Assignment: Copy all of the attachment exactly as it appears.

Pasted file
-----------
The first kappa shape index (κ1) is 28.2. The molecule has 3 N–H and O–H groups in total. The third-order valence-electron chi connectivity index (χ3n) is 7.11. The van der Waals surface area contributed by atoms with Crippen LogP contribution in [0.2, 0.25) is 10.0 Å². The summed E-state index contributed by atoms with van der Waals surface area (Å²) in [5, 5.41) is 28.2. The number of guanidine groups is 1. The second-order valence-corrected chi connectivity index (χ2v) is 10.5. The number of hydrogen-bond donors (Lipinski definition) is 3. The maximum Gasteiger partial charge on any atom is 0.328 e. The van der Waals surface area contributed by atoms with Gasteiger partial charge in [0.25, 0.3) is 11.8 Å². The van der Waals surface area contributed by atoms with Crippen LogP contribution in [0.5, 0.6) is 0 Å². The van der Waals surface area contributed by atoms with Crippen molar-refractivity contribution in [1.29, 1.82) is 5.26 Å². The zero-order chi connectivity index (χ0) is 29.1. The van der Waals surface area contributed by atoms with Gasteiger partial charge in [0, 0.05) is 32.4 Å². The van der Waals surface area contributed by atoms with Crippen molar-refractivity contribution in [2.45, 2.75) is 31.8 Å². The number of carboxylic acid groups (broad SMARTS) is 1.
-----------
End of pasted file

The first kappa shape index (κ1) is 28.2. The molecule has 3 N–H and O–H groups in total. The third-order valence-electron chi connectivity index (χ3n) is 7.11. The van der Waals surface area contributed by atoms with Crippen LogP contribution in [0.2, 0.25) is 10.0 Å². The summed E-state index contributed by atoms with van der Waals surface area (Å²) in [5, 5.41) is 28.2. The number of guanidine groups is 1. The second-order valence-corrected chi connectivity index (χ2v) is 10.5. The number of hydrogen-bond donors (Lipinski definition) is 3. The maximum Gasteiger partial charge on any atom is 0.328 e. The van der Waals surface area contributed by atoms with Gasteiger partial charge in [0.25, 0.3) is 11.8 Å². The van der Waals surface area contributed by atoms with Crippen LogP contribution in [0.5, 0.6) is 0 Å². The van der Waals surface area contributed by atoms with Crippen molar-refractivity contribution in [1.29, 1.82) is 5.26 Å². The zero-order chi connectivity index (χ0) is 29.1. The van der Waals surface area contributed by atoms with Gasteiger partial charge in [0, 0.05) is 32.4 Å². The van der Waals surface area contributed by atoms with Crippen molar-refractivity contribution in [2.45, 2.75) is 31.8 Å². The number of carboxylic acid groups (broad SMARTS) is 1.